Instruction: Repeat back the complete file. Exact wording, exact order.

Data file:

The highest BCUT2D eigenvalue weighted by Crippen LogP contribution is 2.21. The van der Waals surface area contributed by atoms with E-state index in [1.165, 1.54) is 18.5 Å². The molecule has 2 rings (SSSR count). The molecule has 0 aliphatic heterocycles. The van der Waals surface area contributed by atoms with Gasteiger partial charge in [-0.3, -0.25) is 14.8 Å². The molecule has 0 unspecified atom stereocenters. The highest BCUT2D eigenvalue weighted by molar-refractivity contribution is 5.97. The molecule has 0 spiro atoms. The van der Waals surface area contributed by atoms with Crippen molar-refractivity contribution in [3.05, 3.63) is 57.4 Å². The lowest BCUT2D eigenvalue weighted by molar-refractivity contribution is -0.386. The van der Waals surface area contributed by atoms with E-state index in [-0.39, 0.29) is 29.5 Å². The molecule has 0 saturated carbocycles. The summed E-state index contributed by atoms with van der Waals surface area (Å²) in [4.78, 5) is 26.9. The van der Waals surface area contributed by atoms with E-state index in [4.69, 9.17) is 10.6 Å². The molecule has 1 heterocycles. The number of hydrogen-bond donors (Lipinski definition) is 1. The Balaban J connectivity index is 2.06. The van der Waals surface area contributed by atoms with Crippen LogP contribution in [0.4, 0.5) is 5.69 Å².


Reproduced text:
The highest BCUT2D eigenvalue weighted by Crippen LogP contribution is 2.21. The van der Waals surface area contributed by atoms with E-state index in [1.165, 1.54) is 18.5 Å². The molecule has 2 rings (SSSR count). The molecule has 0 aliphatic heterocycles. The van der Waals surface area contributed by atoms with Gasteiger partial charge in [-0.3, -0.25) is 14.8 Å². The molecule has 0 unspecified atom stereocenters. The highest BCUT2D eigenvalue weighted by molar-refractivity contribution is 5.97. The molecule has 0 spiro atoms. The van der Waals surface area contributed by atoms with Crippen molar-refractivity contribution in [3.05, 3.63) is 57.4 Å². The lowest BCUT2D eigenvalue weighted by molar-refractivity contribution is -0.386. The van der Waals surface area contributed by atoms with E-state index in [-0.39, 0.29) is 29.5 Å². The molecule has 0 saturated carbocycles. The summed E-state index contributed by atoms with van der Waals surface area (Å²) in [4.78, 5) is 26.9. The van der Waals surface area contributed by atoms with E-state index in [4.69, 9.17) is 10.6 Å². The molecule has 1 heterocycles. The number of hydrogen-bond donors (Lipinski definition) is 1. The Balaban J connectivity index is 2.06. The van der Waals surface area contributed by atoms with Crippen LogP contribution in [0.4, 0.5) is 5.69 Å².